Liberalism in academia

Much talked about story in the Times earlier this week about the extreme liberalization in academia.  Some tidbits:

A sea of hands appeared, and Dr. Haidt estimated that liberals made up 80 percent of the 1,000 psychologists in the ballroom. When he asked for centrists and libertarians, he spotted fewer than three dozen hands. And then, when he asked for conservatives, he counted a grand total of three.

“This is a statistically impossible lack of diversity,” Dr. Haidt concluded, noting polls showing that 40 percent of Americans are conservative and 20 percent are liberal. Inhis speech and in an interview, Dr. Haidt argued that social psychologists are a “tribal-moral community” united by “sacred values” that hinder research and damage their credibility — and blind them to the hostile climate they’ve created for non-liberals.

There’s a number of examples of close-minded liberalism that I don’t find the least bit convincing.  E.g.,

“I consider myself very middle-of-the-road politically: a social liberal but fiscal conservative. Nonetheless, I avoid the topic of politics around work,” one student wrote. “Given what I’ve read of the literature, I am certain any research I conducted in political psychology would provide contrary findings and, therefore, go unpublished. Although I think I could make a substantial contribution to the knowledge base, and would be excited to do so, I will not.”

I publish in political psychology.  This is just bullshit.  Somebody just needs to do better research.  Are there plenty of liberals in academia who go way overboard?  Sure.  But that’s not the explanation for the lack of conservatives.

I really don’t think it’s that complicated.  Largely a case of selection bias.  People with conservative values are less interested in jobs that allow autonomy, and intellectual freedom in exchange for less compensation.  Furthermore, even if they were, they know are less likely to want to enter an environment where they know they will be a distinct minority.  Certainly, within Political Science, I’ve never even seen a hint that one’s political ideology should affect hiring and promotion decisions.  Might we assume all other PS profs are liberals, and perhaps even make not the kindest comments about those who are not?  Sure?  But any type of actual discrimination?  None that I’ve ever seen.  Not that I wouldn’t put it past English departments :-).  But seriously, what kind of a conservative would want to be part of a college English faculty?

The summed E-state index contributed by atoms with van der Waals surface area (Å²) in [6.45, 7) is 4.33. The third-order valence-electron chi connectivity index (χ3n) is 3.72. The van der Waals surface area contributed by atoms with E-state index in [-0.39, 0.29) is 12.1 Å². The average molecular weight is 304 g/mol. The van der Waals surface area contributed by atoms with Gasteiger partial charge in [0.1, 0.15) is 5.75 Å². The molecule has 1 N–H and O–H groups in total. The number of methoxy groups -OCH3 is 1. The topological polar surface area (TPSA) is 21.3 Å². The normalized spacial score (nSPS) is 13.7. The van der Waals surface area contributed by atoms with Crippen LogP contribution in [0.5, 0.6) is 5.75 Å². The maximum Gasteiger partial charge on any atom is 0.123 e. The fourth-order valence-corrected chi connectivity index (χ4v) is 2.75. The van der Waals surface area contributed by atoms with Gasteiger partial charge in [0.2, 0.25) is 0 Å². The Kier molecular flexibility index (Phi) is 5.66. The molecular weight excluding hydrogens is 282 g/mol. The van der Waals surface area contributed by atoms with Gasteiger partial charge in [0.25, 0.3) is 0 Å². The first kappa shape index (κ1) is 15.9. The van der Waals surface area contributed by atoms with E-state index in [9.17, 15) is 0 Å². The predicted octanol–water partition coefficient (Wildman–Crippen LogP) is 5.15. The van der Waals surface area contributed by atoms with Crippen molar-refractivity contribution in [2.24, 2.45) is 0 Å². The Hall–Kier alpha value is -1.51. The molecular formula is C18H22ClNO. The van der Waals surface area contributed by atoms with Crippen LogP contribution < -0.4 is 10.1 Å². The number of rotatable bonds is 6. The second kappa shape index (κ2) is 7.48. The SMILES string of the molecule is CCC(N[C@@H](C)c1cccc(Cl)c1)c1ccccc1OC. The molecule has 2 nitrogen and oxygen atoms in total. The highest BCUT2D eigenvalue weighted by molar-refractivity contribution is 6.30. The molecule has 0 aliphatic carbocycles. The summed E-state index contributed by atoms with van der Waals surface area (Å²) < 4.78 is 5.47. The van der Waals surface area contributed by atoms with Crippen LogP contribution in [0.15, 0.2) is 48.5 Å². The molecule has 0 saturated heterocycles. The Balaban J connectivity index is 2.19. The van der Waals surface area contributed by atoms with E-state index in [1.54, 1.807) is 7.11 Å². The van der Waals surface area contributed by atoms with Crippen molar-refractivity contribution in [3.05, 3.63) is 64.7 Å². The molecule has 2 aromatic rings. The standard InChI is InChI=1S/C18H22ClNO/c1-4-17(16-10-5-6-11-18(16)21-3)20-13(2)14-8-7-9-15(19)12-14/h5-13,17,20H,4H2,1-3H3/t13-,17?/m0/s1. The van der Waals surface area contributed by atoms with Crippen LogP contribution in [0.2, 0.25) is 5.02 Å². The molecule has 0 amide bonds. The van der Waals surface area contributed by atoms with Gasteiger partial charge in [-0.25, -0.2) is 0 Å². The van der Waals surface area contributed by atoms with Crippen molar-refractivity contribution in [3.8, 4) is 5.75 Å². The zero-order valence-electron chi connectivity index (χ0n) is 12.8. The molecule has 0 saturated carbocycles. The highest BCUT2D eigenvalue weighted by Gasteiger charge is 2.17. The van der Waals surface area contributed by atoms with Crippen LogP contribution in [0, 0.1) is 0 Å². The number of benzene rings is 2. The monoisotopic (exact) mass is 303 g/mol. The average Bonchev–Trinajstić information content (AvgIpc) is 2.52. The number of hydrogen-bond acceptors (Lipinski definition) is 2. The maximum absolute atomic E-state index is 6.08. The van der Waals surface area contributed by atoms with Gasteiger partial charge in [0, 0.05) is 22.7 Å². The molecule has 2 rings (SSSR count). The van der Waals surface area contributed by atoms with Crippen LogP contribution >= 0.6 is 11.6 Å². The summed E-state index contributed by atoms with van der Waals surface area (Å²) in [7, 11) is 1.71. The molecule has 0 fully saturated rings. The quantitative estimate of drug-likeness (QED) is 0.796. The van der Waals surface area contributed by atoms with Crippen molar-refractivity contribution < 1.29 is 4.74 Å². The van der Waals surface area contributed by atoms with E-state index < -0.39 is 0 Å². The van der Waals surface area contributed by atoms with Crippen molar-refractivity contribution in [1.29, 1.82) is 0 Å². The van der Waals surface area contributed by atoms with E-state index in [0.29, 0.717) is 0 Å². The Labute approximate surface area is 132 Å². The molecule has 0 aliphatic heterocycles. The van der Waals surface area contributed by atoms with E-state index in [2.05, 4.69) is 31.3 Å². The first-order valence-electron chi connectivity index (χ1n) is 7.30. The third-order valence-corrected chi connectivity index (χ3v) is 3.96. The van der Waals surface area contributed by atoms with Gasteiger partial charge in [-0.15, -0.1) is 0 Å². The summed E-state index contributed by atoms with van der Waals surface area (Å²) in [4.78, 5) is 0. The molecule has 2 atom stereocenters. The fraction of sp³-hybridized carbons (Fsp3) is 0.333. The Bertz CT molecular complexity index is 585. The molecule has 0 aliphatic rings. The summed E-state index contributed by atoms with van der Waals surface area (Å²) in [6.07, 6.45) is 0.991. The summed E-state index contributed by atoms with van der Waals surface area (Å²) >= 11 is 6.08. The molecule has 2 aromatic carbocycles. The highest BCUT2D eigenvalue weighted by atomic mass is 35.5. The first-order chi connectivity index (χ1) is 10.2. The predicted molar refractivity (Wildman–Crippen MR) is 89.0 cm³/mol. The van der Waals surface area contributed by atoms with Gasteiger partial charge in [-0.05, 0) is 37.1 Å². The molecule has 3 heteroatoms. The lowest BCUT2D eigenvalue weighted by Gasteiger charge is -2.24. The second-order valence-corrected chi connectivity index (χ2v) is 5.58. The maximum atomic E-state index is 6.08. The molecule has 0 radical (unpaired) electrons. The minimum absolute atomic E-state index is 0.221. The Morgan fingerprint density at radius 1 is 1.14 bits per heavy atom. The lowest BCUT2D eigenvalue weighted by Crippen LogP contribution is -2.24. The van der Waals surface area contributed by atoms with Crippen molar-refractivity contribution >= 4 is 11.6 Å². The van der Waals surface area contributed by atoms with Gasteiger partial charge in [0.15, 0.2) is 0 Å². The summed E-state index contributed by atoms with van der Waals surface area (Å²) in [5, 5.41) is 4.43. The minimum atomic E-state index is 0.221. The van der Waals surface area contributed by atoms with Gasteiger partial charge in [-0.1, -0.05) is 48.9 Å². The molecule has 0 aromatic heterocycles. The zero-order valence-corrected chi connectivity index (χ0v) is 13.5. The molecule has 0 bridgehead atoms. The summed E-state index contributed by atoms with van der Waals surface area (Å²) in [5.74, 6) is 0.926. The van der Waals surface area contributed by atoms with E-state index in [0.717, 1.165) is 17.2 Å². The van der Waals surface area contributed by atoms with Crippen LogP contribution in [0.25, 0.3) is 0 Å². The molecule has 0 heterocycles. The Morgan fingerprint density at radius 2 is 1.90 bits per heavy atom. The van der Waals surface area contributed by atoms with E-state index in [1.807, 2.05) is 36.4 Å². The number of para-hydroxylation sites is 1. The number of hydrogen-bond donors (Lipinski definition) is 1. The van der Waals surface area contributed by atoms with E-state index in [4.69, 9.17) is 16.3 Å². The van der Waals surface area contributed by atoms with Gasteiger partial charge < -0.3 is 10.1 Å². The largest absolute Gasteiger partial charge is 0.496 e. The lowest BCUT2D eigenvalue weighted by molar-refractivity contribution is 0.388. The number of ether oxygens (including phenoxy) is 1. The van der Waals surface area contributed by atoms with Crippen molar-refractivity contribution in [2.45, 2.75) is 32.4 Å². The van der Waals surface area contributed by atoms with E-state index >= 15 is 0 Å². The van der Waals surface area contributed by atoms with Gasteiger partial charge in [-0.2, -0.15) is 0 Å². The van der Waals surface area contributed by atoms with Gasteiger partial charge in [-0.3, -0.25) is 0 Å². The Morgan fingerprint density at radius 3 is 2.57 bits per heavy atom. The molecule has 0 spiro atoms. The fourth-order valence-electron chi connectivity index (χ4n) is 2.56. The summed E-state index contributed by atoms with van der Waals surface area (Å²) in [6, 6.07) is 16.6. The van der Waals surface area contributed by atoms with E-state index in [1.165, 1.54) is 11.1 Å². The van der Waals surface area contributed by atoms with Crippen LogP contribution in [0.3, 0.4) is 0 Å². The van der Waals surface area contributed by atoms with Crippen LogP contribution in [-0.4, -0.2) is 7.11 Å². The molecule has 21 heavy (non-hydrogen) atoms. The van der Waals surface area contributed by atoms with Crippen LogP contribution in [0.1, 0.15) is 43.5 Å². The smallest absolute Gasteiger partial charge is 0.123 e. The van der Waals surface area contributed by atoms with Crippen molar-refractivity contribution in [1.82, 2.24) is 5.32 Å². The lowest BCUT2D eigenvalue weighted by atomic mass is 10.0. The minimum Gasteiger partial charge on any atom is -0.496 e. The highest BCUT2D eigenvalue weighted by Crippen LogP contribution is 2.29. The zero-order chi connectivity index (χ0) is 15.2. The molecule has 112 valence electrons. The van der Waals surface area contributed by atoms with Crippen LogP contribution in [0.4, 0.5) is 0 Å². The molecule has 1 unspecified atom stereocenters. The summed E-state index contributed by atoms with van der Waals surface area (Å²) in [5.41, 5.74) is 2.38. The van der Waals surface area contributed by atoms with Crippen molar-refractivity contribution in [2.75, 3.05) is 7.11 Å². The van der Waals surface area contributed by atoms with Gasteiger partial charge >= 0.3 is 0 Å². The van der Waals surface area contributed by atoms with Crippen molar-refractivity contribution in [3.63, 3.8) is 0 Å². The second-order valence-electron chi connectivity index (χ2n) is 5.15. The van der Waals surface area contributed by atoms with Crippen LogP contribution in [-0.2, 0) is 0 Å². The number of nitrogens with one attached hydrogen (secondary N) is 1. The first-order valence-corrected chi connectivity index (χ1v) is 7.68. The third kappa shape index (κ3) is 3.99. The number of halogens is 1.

About Steve Greene
Professor of Political Science at NC State

2 Responses to Liberalism in academia

  1. David says:

    It seems to me that it’s social conservatives who are underrepresented, which is unsurprising for exactly the reasons you cite. Though liberals are the clear majority, libertarians are a small but not insignificant minority. That said, my university’s political science faculty. (Southeast Missouri State) is pretty balanced: Two Republicans, two libertarians, and four who range from moderate Democrat to pretty progressive (and probably socialist). Like most universities, there’s a lot of libertarians at the business school. Have encountered a handful of social conservatives; it is, of course, still Southeast Missouri (and Rush’s hometown.)

    • John says:

      Haidt had the deck stacked by delivering that speech to a room of social psychologists. Skitka and Tetlock conducted research suggesting that liberals tend to attribute events (particularly negative) to external forces (e.g., SES) while conservatives attribute them to internal forces (e.g., morality- Haight’s speciality). Social psychologists are concerned with context, and have classically referred to a tendency to attribute behavior to internal rather than external explanations the fundamental attribution error… So social psychologists consider conservative attribution style an error. Conservative social psychologists would either have to refute attribution theory or do some wicked mental gymnastics to get around that level of cognitive dissonance.

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